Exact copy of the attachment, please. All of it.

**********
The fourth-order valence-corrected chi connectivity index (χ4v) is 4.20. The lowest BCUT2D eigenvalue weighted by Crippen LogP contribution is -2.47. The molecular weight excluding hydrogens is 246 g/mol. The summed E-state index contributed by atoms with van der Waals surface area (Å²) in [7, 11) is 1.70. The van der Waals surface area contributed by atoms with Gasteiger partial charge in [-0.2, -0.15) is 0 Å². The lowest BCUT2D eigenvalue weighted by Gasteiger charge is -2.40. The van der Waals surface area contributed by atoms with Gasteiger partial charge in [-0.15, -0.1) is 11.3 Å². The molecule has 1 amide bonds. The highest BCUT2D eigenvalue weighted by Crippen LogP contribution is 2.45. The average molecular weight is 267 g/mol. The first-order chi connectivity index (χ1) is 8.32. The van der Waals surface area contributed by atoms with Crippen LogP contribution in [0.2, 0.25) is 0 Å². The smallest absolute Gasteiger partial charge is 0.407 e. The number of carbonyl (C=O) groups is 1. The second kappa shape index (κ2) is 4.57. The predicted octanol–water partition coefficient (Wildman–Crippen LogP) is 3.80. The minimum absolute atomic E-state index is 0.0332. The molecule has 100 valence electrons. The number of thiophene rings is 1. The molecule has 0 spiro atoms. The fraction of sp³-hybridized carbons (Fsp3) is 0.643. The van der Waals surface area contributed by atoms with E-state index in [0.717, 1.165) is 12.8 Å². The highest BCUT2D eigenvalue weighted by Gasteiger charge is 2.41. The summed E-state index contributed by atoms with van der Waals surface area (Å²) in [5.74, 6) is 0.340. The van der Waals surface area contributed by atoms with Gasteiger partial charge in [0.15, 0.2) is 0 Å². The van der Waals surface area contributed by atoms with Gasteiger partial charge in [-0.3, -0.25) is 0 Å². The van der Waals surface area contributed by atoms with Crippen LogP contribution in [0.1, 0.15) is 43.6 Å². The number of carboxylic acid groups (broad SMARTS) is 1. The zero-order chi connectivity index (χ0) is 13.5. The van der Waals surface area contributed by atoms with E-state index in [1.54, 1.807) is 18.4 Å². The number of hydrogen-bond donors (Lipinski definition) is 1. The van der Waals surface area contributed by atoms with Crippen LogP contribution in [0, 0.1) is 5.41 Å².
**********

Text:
The fourth-order valence-corrected chi connectivity index (χ4v) is 4.20. The lowest BCUT2D eigenvalue weighted by Crippen LogP contribution is -2.47. The molecular weight excluding hydrogens is 246 g/mol. The summed E-state index contributed by atoms with van der Waals surface area (Å²) in [7, 11) is 1.70. The van der Waals surface area contributed by atoms with Gasteiger partial charge in [-0.2, -0.15) is 0 Å². The lowest BCUT2D eigenvalue weighted by Gasteiger charge is -2.40. The van der Waals surface area contributed by atoms with Gasteiger partial charge in [-0.15, -0.1) is 11.3 Å². The molecule has 1 amide bonds. The highest BCUT2D eigenvalue weighted by Crippen LogP contribution is 2.45. The average molecular weight is 267 g/mol. The first-order chi connectivity index (χ1) is 8.32. The van der Waals surface area contributed by atoms with Crippen LogP contribution in [0.2, 0.25) is 0 Å². The smallest absolute Gasteiger partial charge is 0.407 e. The number of carbonyl (C=O) groups is 1. The second kappa shape index (κ2) is 4.57. The predicted octanol–water partition coefficient (Wildman–Crippen LogP) is 3.80. The minimum absolute atomic E-state index is 0.0332. The molecule has 100 valence electrons. The number of thiophene rings is 1. The molecule has 0 spiro atoms. The fraction of sp³-hybridized carbons (Fsp3) is 0.643. The van der Waals surface area contributed by atoms with E-state index in [0.717, 1.165) is 12.8 Å². The highest BCUT2D eigenvalue weighted by Gasteiger charge is 2.41. The summed E-state index contributed by atoms with van der Waals surface area (Å²) in [5.74, 6) is 0.340. The van der Waals surface area contributed by atoms with Gasteiger partial charge in [0.15, 0.2) is 0 Å². The van der Waals surface area contributed by atoms with Gasteiger partial charge in [-0.3, -0.25) is 0 Å². The van der Waals surface area contributed by atoms with Crippen LogP contribution in [0.1, 0.15) is 43.6 Å². The number of carboxylic acid groups (broad SMARTS) is 1. The zero-order chi connectivity index (χ0) is 13.5. The van der Waals surface area contributed by atoms with E-state index in [1.54, 1.807) is 18.4 Å². The number of hydrogen-bond donors (Lipinski definition) is 1. The van der Waals surface area contributed by atoms with Crippen LogP contribution in [0, 0.1) is 5.41 Å².